Story of the story
The story of how the book went from pen (or keyboard) to movie screen is Andy Weir’s real-life fairy tale.

  • He began writing the book in 2009, researching thoroughly so it would be as realistic as possible. Weir decided to blog the book online one chapter at a time for free. In 2011 fans of the website convinced him to self-publish the book on Amazon – originally as a Kindle book at the lowest price Amazon allowed: 99¢.
  • It soared to the top of Amazon’s list of best-selling science-fiction titles.
  • Podium Publishing signed for the audiobook rights in 2013.
  • Crown Publishing purchased the print rights and re-released it in 2014.
  • The book debuted on the New York Times Best Seller list on March 2, 2014.
  • Now it’s a major motion picture.

Rejections
I can imagine why traditional literary agents rejected Weir’s books if they’re all like this (The Martian wasn’t his first try.) Weir’s mission to Mars feels deeply “NASA” with chipper, brilliant, and brave astronauts. As the book promos say, The Martian is a tale of survival of the geekiest. You could have an Excel spreadsheet open as you read, to check Weir’s math. All this sounds too tech-heavy for any traditional publisher to try.

The Martian defies “tradition”
The possibly-doomed astronaut tells most of his story through log entries – “telling” rather than “showing” (a bugaboo in writing advice.) For every clever survival ploy and disastrous setback, you know he survived because he’s logging the sol’s adventures after the fact. There’s all the detail from Weir’s research – technical “backstory” the astronaut shares in his log – more anti-writing advice. There’s no villain, though Mars is quite an antagonist. Most importantly, there’s a lack of soap opera – Weir offers no dark secrets or betrayed loves – very little about the astronaut, his friends, or family at all.

Fun read
I’m an engineer and appreciate the sense of reality Weir creates in his story, and the brave plucky astronaut, but even I started skimming the math late in the book. That was because I wanted to find out what happened next – not because I wanted the book to end. Read the free preview and if your reaction is “I want three hundred pages of this,” read the book. You’ll be happy.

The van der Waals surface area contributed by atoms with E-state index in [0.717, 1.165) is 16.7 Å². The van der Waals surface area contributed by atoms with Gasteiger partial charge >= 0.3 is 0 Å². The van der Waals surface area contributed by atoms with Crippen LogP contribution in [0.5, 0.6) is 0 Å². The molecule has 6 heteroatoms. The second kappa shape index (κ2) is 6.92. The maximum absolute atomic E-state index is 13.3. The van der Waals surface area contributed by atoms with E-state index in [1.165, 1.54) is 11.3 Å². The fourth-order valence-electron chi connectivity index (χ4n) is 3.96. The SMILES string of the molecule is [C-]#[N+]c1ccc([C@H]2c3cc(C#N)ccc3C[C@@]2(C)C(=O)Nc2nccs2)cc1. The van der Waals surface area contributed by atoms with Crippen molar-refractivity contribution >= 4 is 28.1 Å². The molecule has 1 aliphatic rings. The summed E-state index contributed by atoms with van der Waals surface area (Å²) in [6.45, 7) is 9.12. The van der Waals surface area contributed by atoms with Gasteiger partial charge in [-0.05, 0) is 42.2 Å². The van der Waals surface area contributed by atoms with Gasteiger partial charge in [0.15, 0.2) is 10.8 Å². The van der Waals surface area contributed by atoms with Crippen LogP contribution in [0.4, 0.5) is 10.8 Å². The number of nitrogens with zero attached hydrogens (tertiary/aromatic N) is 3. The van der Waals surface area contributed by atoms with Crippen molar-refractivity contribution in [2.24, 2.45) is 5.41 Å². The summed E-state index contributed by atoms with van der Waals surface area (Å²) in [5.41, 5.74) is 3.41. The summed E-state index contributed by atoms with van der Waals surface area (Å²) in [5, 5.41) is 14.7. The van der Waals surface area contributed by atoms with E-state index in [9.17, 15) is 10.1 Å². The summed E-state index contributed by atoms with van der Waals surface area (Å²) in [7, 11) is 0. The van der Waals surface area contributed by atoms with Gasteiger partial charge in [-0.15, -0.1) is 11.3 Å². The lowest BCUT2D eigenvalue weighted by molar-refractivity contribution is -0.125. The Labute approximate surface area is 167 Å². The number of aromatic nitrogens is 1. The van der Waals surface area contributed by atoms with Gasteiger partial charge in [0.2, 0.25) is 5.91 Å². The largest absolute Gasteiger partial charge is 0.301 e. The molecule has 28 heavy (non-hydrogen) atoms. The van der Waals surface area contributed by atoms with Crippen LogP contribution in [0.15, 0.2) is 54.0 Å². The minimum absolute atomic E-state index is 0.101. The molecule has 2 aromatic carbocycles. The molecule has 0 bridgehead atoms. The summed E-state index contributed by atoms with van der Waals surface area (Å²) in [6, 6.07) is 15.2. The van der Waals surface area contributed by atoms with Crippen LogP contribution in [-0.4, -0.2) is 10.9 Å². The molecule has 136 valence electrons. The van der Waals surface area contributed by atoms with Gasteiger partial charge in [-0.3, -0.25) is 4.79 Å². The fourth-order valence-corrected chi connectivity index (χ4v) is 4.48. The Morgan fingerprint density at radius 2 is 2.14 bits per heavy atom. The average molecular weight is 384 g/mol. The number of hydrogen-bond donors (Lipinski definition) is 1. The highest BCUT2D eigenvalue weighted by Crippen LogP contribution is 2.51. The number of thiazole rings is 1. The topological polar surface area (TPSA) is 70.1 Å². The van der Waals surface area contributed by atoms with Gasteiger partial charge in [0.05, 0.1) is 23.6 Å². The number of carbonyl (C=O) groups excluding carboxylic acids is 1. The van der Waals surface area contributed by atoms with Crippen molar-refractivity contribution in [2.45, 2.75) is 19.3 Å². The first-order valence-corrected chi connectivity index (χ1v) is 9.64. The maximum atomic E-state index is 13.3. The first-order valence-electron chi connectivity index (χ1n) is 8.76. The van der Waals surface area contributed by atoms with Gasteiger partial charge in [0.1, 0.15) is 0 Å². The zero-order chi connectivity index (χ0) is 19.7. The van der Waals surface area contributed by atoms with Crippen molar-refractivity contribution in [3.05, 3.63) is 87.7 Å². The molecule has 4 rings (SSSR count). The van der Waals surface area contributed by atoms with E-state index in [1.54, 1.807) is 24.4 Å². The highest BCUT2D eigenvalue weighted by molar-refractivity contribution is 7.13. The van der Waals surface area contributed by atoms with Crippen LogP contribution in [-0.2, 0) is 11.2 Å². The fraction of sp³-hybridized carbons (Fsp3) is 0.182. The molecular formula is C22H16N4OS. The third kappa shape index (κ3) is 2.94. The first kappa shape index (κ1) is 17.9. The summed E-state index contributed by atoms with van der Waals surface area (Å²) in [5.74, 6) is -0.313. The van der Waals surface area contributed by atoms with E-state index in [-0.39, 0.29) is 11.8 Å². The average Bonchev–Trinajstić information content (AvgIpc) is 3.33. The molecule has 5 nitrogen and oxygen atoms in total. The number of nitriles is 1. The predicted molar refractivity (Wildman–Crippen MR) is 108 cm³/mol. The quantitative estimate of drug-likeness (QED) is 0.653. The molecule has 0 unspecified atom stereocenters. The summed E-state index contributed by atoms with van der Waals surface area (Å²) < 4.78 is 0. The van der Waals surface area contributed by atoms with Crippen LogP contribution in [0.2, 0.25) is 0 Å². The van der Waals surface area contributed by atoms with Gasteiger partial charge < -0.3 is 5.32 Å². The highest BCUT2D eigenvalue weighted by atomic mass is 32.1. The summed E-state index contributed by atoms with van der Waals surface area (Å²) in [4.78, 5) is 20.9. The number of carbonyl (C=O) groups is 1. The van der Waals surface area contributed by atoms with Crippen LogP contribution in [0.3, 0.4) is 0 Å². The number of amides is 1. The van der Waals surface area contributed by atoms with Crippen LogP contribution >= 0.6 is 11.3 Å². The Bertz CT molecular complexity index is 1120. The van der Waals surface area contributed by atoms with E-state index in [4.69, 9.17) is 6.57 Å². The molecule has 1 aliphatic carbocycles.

Real Settlers Can Learn From The Martian
Mars-One, real-life non-profit dedicated to placing a colony on Mars, takes lessons from the book:

“If you want to be the first, you have to like being alone. Stated in a more practical way, when you’re a settler in the first settlement on Mars, you have no neighbors when you need to borrow some folding chairs for your next party.”

But Mars-One wants to plant a permanent colony while The Martian mission does not. As they say, “The novel described some useful future-tech inventions, like nano-woven habitat cloth, nuclear spaceships, and durable life support equipment. But… where are all the robots? And 3D printers? And other tech for basic infrastructure?”

What others say
Amazon Kindle edition is up to $5.99 now, with over 13,000 reviews averaging 4.5 stars. Phenomenal. For a little balance, I looked at the few 3-star ratings. These readers disliked exactly what everyone else loved: “This is a nerd’s book. It is driven almost entirely by the mastery of technical details.” [M. Milligan] The optimistic, wisecracking castaway sounded juvenile to some. It did remind me of the type of dialog from science fiction’s pulpier era, with the modern acceptance of an occasional “fuck.” Can you imagine Neil Armstrong texting to JPL “Look! A pair of boobs! -> (.Y.)? I’m curious to hear how the movie presents Watney’s monologs and dialogs.

The story behind The Martian is at Wikipedia. SPOILER ALERT – Wikipedia includes a plot summary.